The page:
I am beautiful and mysterious. I take joy in the simple pleasures of life, yet I believe true joy and happiness can only be found in loving a man. A man does not have to make much effort to bring me happiness; I am satisfied simply by his being present in my life. I am attracted to what most would call the “wrong kind of man.” I flaunt my sexuality in front of him; I long to be with him. For some reason, I think I can make the “wrong kind of man” the “right kind of man.” I, like Bonaparte, have always believed that I might be able to succeed where others have constantly failed. I have learned that intellect will not achieve much with the opposite sex. I hide my intellect, but allow my outward beauty to show. My appearances will win men over; my intellect will cause them to run away. I enjoy being the center of attention. I will ultimately give myself to the man who wants me, but first I long to be wooed. I want conversation and flattery. As a result, men find it easy to deceive me into bed. I will do whatever it takes to make a man love me even more. I am desperate, and I am passionate. The idea of true love confuses me. I no longer know what it is that men desire; I have changed myself to play the game. I am Camus’ woman. (Camus 56-68)

I am beautiful and mysterious. I take joy in the simple pleasures of life. I delight in day-to-day living. I am happy when everyone else is happy. I cannot understand why others love me, but I am grateful for their love. Like men, I long for adventure. I am willing to complete almost any task if it means I am helping a friend. I am stubborn; I do not always listen to instruction. I am lively and gracious. I love passionately. I understand that love is not always poetic and romantic, but I have the capacity to love deeply despite that fact. I have a powerful imagination, but I welcome reality. I love my husband intensely; I cannot bear to see his pain. I can discover the good in anyone. I am optimistic in nature, so of course I bring joy to a monotonous existence. I am imperfect. I make mistakes. I make sacrifices for those that I love, and I do not think twice about making such sacrifices. I find the greatest happiness and the most fulfillment when I love. Loving is what I do best. I take joy in my children. I play a vital and active role in my home. I decorate my home with grace and good taste; I complete my housework with vigor. I hide my hurts and my pains. I do not want to bring trouble to the lives of others, so I suffer in silence and agony. I am smart, but I am also impetuous. When I get an idea for a task in my head, I want to complete it. I am determined and strong. I am confused, not by my role, but by how I fulfill my role. By all outward appearances, I am happy. Yet my truest joy lies in my husband and my children. When they are gone, I have nothing. I feel empty, and so I am confused. I am Tolstoy’s woman. (Tolstoy 123-150)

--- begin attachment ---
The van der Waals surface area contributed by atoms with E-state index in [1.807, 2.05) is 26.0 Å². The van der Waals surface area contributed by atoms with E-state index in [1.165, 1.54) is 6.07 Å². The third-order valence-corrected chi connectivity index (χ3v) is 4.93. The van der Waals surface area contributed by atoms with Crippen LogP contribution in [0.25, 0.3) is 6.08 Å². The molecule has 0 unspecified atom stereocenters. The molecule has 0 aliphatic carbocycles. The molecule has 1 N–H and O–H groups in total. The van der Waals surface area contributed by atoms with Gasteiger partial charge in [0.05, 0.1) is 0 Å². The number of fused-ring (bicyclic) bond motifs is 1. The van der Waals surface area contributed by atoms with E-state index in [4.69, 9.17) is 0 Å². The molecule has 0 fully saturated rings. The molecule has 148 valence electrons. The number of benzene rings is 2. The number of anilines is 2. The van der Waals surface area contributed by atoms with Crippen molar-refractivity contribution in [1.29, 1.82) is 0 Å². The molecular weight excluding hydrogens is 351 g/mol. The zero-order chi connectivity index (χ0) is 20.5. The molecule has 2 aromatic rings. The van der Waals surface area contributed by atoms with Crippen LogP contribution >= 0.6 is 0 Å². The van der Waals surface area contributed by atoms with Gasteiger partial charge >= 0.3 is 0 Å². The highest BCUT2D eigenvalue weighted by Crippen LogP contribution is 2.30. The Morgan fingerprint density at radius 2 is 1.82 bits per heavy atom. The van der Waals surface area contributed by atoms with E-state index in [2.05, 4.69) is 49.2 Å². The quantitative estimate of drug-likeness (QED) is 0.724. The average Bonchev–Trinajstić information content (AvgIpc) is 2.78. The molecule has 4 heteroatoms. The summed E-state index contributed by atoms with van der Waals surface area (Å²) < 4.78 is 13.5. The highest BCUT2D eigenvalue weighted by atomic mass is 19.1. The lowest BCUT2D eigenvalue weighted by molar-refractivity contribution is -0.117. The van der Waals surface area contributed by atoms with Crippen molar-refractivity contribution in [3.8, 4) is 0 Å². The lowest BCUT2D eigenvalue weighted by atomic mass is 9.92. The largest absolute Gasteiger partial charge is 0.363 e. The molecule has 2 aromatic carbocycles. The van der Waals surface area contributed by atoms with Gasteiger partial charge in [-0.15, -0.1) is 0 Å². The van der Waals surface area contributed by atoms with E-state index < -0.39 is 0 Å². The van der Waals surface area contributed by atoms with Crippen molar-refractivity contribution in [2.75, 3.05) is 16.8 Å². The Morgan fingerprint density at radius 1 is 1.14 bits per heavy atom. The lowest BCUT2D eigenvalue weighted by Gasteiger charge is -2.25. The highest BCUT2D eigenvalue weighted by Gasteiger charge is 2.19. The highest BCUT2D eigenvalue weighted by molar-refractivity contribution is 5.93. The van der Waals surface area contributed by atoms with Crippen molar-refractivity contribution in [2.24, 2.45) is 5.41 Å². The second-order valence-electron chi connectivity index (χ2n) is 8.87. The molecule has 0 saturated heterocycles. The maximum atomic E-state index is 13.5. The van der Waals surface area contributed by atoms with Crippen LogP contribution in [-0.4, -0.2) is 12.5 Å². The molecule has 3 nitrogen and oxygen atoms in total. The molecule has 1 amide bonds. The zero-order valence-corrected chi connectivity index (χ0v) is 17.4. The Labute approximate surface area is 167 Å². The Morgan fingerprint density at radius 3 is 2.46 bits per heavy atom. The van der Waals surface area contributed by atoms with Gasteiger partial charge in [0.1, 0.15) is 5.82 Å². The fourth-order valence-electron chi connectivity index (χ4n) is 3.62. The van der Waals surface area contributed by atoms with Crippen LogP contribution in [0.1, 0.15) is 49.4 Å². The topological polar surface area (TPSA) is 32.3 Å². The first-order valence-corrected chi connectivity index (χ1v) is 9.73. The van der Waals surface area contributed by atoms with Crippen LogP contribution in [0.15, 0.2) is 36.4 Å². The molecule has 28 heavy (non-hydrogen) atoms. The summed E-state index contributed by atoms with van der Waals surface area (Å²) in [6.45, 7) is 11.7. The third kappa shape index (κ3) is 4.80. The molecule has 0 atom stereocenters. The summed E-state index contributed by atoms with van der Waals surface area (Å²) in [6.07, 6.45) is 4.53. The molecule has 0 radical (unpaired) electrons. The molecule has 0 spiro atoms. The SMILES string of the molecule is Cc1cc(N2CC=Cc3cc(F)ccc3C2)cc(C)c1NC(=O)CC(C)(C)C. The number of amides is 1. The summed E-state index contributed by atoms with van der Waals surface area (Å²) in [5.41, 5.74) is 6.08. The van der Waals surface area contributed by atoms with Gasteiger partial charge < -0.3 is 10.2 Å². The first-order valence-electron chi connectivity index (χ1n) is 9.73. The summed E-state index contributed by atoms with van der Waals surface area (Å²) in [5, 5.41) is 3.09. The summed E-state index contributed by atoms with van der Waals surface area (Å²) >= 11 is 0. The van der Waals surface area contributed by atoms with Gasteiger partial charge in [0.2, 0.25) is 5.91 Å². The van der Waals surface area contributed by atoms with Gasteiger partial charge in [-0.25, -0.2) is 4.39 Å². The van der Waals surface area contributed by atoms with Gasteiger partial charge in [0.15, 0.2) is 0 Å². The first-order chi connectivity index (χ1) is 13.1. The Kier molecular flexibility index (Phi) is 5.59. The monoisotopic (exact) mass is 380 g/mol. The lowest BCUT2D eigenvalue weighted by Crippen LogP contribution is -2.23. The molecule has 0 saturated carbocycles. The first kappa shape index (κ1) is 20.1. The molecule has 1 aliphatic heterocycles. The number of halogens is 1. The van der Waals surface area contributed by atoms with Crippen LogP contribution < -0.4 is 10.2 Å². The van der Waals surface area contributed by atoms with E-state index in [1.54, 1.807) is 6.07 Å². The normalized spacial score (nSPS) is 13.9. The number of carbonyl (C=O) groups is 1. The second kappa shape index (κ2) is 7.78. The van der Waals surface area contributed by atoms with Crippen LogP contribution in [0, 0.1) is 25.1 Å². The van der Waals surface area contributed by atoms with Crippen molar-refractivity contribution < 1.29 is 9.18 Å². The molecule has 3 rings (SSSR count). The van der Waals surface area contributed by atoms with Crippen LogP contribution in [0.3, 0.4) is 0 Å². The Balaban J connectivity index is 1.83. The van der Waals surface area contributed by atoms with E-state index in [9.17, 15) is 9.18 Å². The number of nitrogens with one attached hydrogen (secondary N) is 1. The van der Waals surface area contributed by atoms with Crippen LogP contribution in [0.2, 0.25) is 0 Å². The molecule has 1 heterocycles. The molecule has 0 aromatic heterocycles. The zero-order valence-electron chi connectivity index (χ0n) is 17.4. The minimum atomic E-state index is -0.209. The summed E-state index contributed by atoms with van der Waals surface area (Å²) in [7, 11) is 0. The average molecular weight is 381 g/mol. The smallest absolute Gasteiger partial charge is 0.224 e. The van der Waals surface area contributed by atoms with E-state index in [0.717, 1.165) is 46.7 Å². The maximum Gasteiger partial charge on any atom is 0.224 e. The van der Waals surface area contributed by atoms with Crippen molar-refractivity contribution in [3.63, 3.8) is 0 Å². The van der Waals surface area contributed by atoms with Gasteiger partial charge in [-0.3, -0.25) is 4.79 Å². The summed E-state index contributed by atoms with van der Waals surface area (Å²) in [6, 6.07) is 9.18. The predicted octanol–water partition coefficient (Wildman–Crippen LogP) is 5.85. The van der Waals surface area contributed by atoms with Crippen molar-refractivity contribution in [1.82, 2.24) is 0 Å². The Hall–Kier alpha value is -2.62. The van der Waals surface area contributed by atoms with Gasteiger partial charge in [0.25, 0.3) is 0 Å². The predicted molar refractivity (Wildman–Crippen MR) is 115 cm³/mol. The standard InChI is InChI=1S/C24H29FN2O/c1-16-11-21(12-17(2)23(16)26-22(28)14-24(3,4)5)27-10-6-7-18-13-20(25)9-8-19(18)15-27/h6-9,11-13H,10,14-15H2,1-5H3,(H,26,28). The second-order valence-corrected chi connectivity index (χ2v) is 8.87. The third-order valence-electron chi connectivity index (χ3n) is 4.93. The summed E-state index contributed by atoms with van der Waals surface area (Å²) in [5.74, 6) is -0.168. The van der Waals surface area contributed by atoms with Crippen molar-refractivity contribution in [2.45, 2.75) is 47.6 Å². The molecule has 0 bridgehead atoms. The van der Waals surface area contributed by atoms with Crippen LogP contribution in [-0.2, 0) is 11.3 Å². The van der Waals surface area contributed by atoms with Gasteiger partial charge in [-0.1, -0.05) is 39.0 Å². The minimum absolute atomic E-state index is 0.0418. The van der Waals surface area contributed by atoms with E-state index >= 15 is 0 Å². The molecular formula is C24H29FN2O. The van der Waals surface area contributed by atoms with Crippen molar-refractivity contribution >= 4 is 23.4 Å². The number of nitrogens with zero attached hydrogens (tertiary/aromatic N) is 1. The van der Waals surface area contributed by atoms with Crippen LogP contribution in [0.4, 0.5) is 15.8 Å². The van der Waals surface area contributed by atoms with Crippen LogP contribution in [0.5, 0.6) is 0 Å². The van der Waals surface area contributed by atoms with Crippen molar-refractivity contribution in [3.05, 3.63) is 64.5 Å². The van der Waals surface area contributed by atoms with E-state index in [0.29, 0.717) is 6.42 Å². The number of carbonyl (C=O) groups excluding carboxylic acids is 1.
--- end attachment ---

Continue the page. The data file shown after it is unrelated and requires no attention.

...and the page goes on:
I am beautiful and mysterious. I take joy in the simple pleasures of life. I am trustworthy. I fulfill people’s needs. My ultimate aim is good; I do not wish harm on those around me. I work diligently with my hands; I have no problem completing hard tasks. I complete my many tasks with energy. I am not lazy. I get up early to take care of others; I am selfless. I am wise with my time and with my money. I am resourceful and respected. I am confident in myself. Like other women, I enjoy the beauty in life; I myself long to be beautiful. While I want to be attractive, I realize what is truly important, and I focus on my inner beauty first. I advise others when I am asked to do so. I talk with my husband, and I share in his burdens. I love my children and teach them. I watch over them and make sure they are taken care of. I do not worry; instead, I comfort. I do not discourage; instead, I encourage. I do not dread the inevitable; instead, I look forward to my future with joy. I respect my husband and the unique role he plays in society. More importantly, I recognize that women have a clearly defined role to fill. I am not confused about my womanhood; my femininity is secure. My truest joy comes from being what I am and what I was made to be—God’s woman. (Prov. 31:1-31 NCV)